Route 6 Bridge Dedicated to POWs and MIAs

Smethport Web — by Les Jordan, Jr.

Shortly after 10:00 a.m. on Saturday morning, April 24, a line of Legion Riders led a group of distinguished prisoners of war and families of prisoners of war from the Courthouse in Smethport to the Route 6 bridge over Potato Creek on the boundary of East Smethport.

The purpose of the escort was to honor all POWs and MIAs from all branches of the service over the years in a dedication ceremony of the recently reconstructed highway bridge as the “POW/MIA Memorial Bridge.”

Jack Rosenswie of the Bucktail Post #138 in Smethport served as the Master of Ceremonies for the honorable event.

In his welcome, Mr. Rosenswie stated, “Today is a very special day of Honor for the people of all communities of this region. We are here today to name this bridge in honor of all POWs and MIAs” and then noted it was “a time to pay our respect to honor all POWs and MIAs from not only our region, but all regions across our great country from all wars.”

Following the invocation by Bucktail Post Commander, Seth Digel, Rosenswie stated that “America’s greatness of freedom is endowed by our creator and preserved because of the heroes who served this great country in all wars. Today, we honor heroes!”

After quoting Ronald Reagan, who stated in his 1982 State of the Union address that, “We don’t have to turn to the history books for heroes… they are all around us,” Rosenswie continued, “To the POWs and their families that we honor today in the naming of this beautiful bridge over Potato Creek in your names—this day is yours to cherish forever.”

After Vietnam War veterans George Tufts and Jim Hauck led the posting of the colors, the Pledge of Allegiance to the Flag, and the National Anthem, Rosenswie introduced living POWs and family members of deceased POWs to the crowd gathered along both sides of the bridge.

The distinguished living POWs were Robert L. Cochran from Smethport and William M. Englehart of Kane.

Mr. Cochran served in WWII in the Army Air Corp and flew in a B-24 bomber. His aircraft was shot down over Germany in 1944 and he was captured. He became a POW at Stalog Luft 4.

Mr. Englehart served in the Army in Korea with the 7th Cavalry Regiment. He was captured in 1951 and was liberated in 1953. Englehart received the Korean War Medal with 10 Bronze Stars and the Purple Heart.

Four deceased POWs were represented by family members and friends during the dedication. They included William Barton Jr., Orville C. Smith, Lloyd L. Fiscus and Gerald C. Canaan.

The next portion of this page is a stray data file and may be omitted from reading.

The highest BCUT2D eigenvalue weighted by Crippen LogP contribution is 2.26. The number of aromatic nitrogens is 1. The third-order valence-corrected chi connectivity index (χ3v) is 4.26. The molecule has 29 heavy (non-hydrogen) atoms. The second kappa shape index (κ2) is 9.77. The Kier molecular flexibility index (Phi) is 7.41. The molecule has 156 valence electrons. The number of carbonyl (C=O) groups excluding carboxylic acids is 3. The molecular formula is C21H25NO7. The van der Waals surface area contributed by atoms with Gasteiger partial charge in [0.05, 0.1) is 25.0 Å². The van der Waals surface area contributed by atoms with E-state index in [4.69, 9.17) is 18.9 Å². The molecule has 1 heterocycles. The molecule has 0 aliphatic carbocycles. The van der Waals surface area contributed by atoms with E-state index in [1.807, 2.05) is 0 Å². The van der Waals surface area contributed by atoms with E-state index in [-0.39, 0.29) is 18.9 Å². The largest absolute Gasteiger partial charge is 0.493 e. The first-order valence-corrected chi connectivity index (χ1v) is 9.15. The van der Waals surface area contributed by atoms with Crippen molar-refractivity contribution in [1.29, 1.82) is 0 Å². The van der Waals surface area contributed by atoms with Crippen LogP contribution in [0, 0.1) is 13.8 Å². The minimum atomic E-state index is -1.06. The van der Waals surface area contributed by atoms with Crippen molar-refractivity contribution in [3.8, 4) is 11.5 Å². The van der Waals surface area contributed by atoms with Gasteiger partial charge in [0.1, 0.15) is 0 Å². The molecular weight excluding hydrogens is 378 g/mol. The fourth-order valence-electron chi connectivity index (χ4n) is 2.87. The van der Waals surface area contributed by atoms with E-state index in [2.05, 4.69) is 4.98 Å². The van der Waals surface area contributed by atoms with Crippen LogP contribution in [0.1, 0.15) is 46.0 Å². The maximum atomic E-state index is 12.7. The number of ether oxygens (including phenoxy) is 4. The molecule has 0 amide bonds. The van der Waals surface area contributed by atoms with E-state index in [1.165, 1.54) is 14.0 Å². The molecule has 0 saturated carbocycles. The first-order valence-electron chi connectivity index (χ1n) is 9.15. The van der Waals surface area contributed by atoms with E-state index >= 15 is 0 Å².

William Barton Jr. of Smethport was represented by his son, Bart Barton. His dad was a B-24 bomber pilot in WWII who was shot down over Munich, Germany in 1944 before being captured and placed as a POW in Stalog Luft 1. He was liberated in 1945.

Orville C. Smith of Smethport, who was represented by his daughter, Babette Sample and her sister, Linda, served in the Army Air Corp during WWII where he flew as a gunner on a flying fortress. His craft was shot down over Germany in 1944. He was captured and placed in a prison camp in Austria. He was liberated a year later.

Lloyd Fiscus, a Kane native, was represented by his son, Rod Fiscus. Lloyd served in the Army in an artillery unit, was captured in France on his mother’s birthday on August 29, 1944 and escaped in May of 1945 with the help of a German cook. Lloyd later served in the Korean War.

Gerald Canaan, represented by his classmate, Anne Potter, was a Navy aviator on the aircraft carrier Bonne Homme Richard. His Navy Corsair was shot down over North Korea in November, 1951. After bailing out of his aircraft, he was captured by the North Korean forces and became a POW in the Manchurian Camp.

George Tufts and Jim Hauck, both dressed in military uniform, stood with a formal salute in front of each guest being honored as Rosenswie described their ordeal as a prisoner of war.

State Rep. Martin Causer then provided additional remarks honoring our POWs and MIAs. He noted that it took two years to secure the proper legislation to allow the naming of the bridge dedicated to POWs and MIAs.

During a fly-over by Smethport Legion Post member and Vietnam War Veteran, Jim Buerk, Rosenswie stated, “Let the sound of the aircraft signify the sound that all POWs and MIAs longed to hear when in captivity. Let the wing dipping salute of the pilot’s wings embody the quest of this great country to never stop looking for our POWs and MIAs by air, land and sea. It also shows the love and comradeship we have for each one of them. Keep them in your hearts and prayers.”

Following prayers led by past post commander, Deb Tufts, the dead were honored with a Wreath Laying Ceremony, volley and taps.

Several remarks were then offered by McKean County Commissioners, Al Pingie and Judy Church, Smethport Mayor Ross Porter, Keating Township Supervisor Cecil Gallup, Legion Riders President Gerry Ford, McKean County Veterans Services Director Matt Windsor, Babette Sample, and a member of the Stryker Brigade of the National Guard.

Then Robert Cochran and William Englehart cut a black ribbon stretched across the bridge.

Three youths from the Smethport area — Brandon Higley, Emily Higley and Tristen Taylor — led a Christening Ceremony by pouring water over the black POW/MIA flag draped over the concrete side-wall of the bridge.

Legion Riders and others then filed by the honored guests to shake hands and give embraces as a way of showing respect and honor for the sacrifices these men made as POWs.

Following a brief benediction by Seth Digel, the dedication came to a conclusion when the back cloth covers were removed from the highway signs placed at both approaches to the bridge.